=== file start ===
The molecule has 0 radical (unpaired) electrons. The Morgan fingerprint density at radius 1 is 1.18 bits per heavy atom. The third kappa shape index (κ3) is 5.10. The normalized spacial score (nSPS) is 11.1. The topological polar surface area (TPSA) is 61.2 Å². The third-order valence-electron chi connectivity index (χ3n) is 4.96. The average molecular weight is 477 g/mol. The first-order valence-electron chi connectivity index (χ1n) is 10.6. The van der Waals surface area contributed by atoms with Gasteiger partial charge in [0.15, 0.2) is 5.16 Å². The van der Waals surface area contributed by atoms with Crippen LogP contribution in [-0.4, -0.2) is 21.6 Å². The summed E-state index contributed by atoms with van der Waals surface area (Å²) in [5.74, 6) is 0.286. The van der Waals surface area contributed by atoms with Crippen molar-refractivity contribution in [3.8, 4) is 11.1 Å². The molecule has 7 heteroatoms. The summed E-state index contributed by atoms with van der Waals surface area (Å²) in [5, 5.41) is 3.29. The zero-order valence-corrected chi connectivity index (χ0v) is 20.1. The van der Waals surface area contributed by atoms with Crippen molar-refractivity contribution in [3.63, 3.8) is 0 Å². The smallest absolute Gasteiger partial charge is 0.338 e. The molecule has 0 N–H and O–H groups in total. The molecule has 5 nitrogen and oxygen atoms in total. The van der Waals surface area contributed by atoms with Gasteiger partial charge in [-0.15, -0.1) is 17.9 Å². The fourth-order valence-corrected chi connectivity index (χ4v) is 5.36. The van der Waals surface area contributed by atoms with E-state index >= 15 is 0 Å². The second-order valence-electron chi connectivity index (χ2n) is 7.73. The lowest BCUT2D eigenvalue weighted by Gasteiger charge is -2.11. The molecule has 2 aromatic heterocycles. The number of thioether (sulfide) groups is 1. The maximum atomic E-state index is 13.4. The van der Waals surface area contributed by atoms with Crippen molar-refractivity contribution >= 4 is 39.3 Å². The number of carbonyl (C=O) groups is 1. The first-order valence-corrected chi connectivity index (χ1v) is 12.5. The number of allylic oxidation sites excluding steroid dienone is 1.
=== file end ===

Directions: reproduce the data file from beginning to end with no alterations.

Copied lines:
The molecule has 0 radical (unpaired) electrons. The Morgan fingerprint density at radius 1 is 1.18 bits per heavy atom. The third kappa shape index (κ3) is 5.10. The normalized spacial score (nSPS) is 11.1. The topological polar surface area (TPSA) is 61.2 Å². The third-order valence-electron chi connectivity index (χ3n) is 4.96. The average molecular weight is 477 g/mol. The first-order valence-electron chi connectivity index (χ1n) is 10.6. The van der Waals surface area contributed by atoms with Gasteiger partial charge in [0.15, 0.2) is 5.16 Å². The van der Waals surface area contributed by atoms with Crippen LogP contribution in [-0.4, -0.2) is 21.6 Å². The summed E-state index contributed by atoms with van der Waals surface area (Å²) in [5.74, 6) is 0.286. The van der Waals surface area contributed by atoms with Crippen molar-refractivity contribution in [3.8, 4) is 11.1 Å². The molecule has 7 heteroatoms. The summed E-state index contributed by atoms with van der Waals surface area (Å²) in [5, 5.41) is 3.29. The zero-order valence-corrected chi connectivity index (χ0v) is 20.1. The van der Waals surface area contributed by atoms with Crippen molar-refractivity contribution in [3.63, 3.8) is 0 Å². The smallest absolute Gasteiger partial charge is 0.338 e. The molecule has 0 N–H and O–H groups in total. The molecule has 5 nitrogen and oxygen atoms in total. The van der Waals surface area contributed by atoms with Gasteiger partial charge in [-0.15, -0.1) is 17.9 Å². The fourth-order valence-corrected chi connectivity index (χ4v) is 5.36. The van der Waals surface area contributed by atoms with E-state index >= 15 is 0 Å². The second-order valence-electron chi connectivity index (χ2n) is 7.73. The lowest BCUT2D eigenvalue weighted by Gasteiger charge is -2.11. The molecule has 2 aromatic heterocycles. The number of thioether (sulfide) groups is 1. The maximum atomic E-state index is 13.4. The van der Waals surface area contributed by atoms with Crippen molar-refractivity contribution >= 4 is 39.3 Å². The number of carbonyl (C=O) groups is 1. The first-order valence-corrected chi connectivity index (χ1v) is 12.5. The number of allylic oxidation sites excluding steroid dienone is 1.